Whither Kashmiri Pandit Community
By Moti Lal Khar
A dying language and fading cultural
heritage, Kashmiri Pandit community as a whole at present are a worried lot.
After their migration from their homes and hearths in Kashmir valley more than a
decade ago, feel the strain of keeping their identity alive.
What bothers the community most is the
fate of their language. A dying language threatens the culture and heritage of a
community. The new generation in the community does not even speak and know it.
The community's sense of let down has been compounded by their own community
members who feel it below their dignity to talk or speak in their mother tongue
among their children. They adopt western style of life, ignoring the rich
culture of their ancestors, although the well wishers of the community are
worried how to preserve their traditions.
A deeply religious community, Kashmiri
Pandits worship all Hindu gods and goddesses and have established many such
temples like Hari Parbat, Tulmula (Kheer Bhawani) temples and other such
'ashrams' of the Valley, wherever they are scattered in the country and
elsewhere. Inspite of this, the fact is that they have westernised their lives
and have had too many inter-caste marriages outside their community, forgetting
their own roots of rich heritage. No doubt, their rituals are important but they
perform these rituals and other social customs with pomp and show and spent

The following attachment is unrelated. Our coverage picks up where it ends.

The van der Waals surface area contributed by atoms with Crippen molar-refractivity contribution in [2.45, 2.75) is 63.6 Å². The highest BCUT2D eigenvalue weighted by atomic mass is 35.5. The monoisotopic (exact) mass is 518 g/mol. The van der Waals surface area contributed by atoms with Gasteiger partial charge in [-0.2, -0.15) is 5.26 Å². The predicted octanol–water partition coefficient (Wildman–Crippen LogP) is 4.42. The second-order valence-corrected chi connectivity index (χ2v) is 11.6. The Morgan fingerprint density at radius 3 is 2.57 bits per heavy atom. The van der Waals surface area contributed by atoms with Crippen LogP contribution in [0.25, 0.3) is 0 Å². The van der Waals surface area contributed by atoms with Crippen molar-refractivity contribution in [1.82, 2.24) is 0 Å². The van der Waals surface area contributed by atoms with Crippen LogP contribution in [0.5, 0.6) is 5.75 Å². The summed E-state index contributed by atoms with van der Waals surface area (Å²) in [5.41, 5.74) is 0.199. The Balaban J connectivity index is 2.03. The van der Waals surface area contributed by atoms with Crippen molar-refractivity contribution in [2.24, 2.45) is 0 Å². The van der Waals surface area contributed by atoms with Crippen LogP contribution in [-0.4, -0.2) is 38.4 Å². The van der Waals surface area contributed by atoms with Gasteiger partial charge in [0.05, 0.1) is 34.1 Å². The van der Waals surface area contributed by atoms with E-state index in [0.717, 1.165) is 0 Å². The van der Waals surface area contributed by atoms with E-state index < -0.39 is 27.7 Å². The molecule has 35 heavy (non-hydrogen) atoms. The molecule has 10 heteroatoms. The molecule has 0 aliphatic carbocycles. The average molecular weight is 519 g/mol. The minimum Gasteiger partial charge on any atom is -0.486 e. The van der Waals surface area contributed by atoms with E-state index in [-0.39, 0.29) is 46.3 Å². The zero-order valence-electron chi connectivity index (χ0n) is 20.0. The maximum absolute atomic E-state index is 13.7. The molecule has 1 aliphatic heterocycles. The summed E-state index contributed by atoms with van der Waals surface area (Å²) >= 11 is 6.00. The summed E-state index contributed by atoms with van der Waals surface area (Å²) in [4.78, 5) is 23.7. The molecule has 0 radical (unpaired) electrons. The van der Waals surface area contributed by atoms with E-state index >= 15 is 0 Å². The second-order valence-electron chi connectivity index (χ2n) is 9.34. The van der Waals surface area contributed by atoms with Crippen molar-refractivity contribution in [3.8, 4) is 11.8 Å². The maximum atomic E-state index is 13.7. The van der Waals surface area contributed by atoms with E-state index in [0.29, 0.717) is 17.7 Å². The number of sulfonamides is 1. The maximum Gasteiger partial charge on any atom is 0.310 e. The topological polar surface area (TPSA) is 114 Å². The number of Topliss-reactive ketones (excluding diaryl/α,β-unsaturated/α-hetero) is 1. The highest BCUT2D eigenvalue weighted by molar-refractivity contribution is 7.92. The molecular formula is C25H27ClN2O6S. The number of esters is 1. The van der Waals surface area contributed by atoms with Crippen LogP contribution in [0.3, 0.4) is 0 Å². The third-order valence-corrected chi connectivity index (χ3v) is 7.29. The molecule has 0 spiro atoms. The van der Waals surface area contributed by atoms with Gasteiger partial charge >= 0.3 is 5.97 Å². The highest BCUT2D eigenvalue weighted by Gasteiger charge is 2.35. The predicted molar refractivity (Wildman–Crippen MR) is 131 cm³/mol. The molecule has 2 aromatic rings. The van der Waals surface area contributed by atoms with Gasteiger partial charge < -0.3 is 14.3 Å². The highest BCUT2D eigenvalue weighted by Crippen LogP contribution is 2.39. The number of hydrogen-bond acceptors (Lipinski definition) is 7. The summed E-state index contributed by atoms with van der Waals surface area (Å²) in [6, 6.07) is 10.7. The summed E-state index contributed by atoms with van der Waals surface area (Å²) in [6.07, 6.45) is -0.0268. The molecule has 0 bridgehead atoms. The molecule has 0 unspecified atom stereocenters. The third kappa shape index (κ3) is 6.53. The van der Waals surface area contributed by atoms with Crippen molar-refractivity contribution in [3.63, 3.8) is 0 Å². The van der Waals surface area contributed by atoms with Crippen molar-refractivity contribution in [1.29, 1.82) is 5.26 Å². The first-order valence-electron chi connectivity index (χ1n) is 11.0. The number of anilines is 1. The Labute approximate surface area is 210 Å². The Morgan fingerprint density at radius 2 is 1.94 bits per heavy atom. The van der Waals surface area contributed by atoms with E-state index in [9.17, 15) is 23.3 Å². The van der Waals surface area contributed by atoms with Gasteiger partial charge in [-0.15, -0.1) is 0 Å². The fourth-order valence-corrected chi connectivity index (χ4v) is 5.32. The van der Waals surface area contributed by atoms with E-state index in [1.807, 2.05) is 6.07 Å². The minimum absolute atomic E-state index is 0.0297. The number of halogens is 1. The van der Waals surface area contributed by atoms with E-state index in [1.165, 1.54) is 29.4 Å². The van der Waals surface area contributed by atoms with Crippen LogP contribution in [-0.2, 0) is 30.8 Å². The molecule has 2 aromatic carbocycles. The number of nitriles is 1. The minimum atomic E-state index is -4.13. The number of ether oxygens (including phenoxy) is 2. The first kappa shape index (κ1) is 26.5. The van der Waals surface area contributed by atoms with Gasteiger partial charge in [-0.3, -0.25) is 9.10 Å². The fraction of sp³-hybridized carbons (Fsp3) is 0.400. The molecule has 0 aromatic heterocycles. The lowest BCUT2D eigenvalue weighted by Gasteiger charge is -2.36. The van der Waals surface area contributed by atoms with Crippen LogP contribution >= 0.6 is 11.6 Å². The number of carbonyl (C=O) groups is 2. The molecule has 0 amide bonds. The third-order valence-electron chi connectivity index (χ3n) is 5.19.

lavishly even after migration, and in present distress, they ignore the moral
values thus damaging the image and identity of their culture and heritage.
Traditionally, Kashmiri Pandit community is an educated community having
produced executives, patriots, ministers and bureaucrats in the country.
Kashmiri Pandits were also known as great religious preachers, preaching
Kashmiri Shaivism. Kashmir was considered a seat of learning and literature.
Scholars from different parts of the country and from abroad used to come here
to learn.The community at present is on cross roads after their migration from
the Valley. Though patriotic and peace loving citizens, they have become
refugees in their own country. A leaderless and rudderless community, at present
in distress, is fighting for its survival. May God come to rescue the community
and its culture and identity.
The community should follow the path
declared in Rigveda as under:
'Meet together, speak together, let your
minds be of one accord - May your Counsel be coomon, your assembly common,
common the mind and thoughts of these united - Let your aims be common and your
hearts of one accord, and all of you be one mind, so you may live well